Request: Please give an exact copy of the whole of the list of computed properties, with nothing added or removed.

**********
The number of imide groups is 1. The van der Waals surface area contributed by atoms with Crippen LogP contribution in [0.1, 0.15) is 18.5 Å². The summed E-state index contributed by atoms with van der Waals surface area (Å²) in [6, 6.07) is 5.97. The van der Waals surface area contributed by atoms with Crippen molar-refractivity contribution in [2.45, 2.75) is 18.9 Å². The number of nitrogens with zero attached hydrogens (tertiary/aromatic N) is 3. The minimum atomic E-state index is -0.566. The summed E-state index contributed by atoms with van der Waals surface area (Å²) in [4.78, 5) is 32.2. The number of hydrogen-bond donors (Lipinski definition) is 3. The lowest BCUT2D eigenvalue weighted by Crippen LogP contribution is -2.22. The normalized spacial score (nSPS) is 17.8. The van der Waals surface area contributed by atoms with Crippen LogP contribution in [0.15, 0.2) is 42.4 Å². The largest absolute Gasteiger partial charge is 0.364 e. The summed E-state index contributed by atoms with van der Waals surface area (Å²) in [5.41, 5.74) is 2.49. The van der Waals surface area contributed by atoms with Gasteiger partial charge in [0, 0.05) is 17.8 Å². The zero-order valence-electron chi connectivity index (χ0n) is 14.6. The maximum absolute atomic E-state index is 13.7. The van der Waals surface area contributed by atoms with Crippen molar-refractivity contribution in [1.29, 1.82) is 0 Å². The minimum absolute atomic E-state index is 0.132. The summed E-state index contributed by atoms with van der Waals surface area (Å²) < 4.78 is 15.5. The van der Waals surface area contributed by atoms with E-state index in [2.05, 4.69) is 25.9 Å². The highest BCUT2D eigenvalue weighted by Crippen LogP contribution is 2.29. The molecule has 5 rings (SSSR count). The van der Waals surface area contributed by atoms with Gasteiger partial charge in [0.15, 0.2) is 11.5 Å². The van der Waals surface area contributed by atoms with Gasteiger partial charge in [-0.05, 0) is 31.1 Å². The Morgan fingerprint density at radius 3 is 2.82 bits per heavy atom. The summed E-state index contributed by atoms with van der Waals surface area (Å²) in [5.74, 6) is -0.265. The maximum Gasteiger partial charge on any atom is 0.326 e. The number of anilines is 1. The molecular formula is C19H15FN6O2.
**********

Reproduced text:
The number of imide groups is 1. The van der Waals surface area contributed by atoms with Crippen LogP contribution in [0.1, 0.15) is 18.5 Å². The summed E-state index contributed by atoms with van der Waals surface area (Å²) in [6, 6.07) is 5.97. The van der Waals surface area contributed by atoms with Crippen molar-refractivity contribution in [2.45, 2.75) is 18.9 Å². The number of nitrogens with zero attached hydrogens (tertiary/aromatic N) is 3. The minimum atomic E-state index is -0.566. The summed E-state index contributed by atoms with van der Waals surface area (Å²) in [4.78, 5) is 32.2. The number of hydrogen-bond donors (Lipinski definition) is 3. The lowest BCUT2D eigenvalue weighted by Crippen LogP contribution is -2.22. The normalized spacial score (nSPS) is 17.8. The van der Waals surface area contributed by atoms with Crippen LogP contribution in [0.15, 0.2) is 42.4 Å². The largest absolute Gasteiger partial charge is 0.364 e. The summed E-state index contributed by atoms with van der Waals surface area (Å²) in [5.41, 5.74) is 2.49. The van der Waals surface area contributed by atoms with Gasteiger partial charge in [0, 0.05) is 17.8 Å². The zero-order valence-electron chi connectivity index (χ0n) is 14.6. The maximum absolute atomic E-state index is 13.7. The van der Waals surface area contributed by atoms with Crippen molar-refractivity contribution in [1.29, 1.82) is 0 Å². The minimum absolute atomic E-state index is 0.132. The summed E-state index contributed by atoms with van der Waals surface area (Å²) < 4.78 is 15.5. The van der Waals surface area contributed by atoms with E-state index in [2.05, 4.69) is 25.9 Å². The highest BCUT2D eigenvalue weighted by Crippen LogP contribution is 2.29. The molecule has 5 rings (SSSR count). The van der Waals surface area contributed by atoms with Gasteiger partial charge in [0.15, 0.2) is 11.5 Å². The van der Waals surface area contributed by atoms with Gasteiger partial charge in [-0.05, 0) is 31.1 Å². The Morgan fingerprint density at radius 3 is 2.82 bits per heavy atom. The summed E-state index contributed by atoms with van der Waals surface area (Å²) in [5.74, 6) is -0.265. The maximum Gasteiger partial charge on any atom is 0.326 e. The number of anilines is 1. The molecular formula is C19H15FN6O2.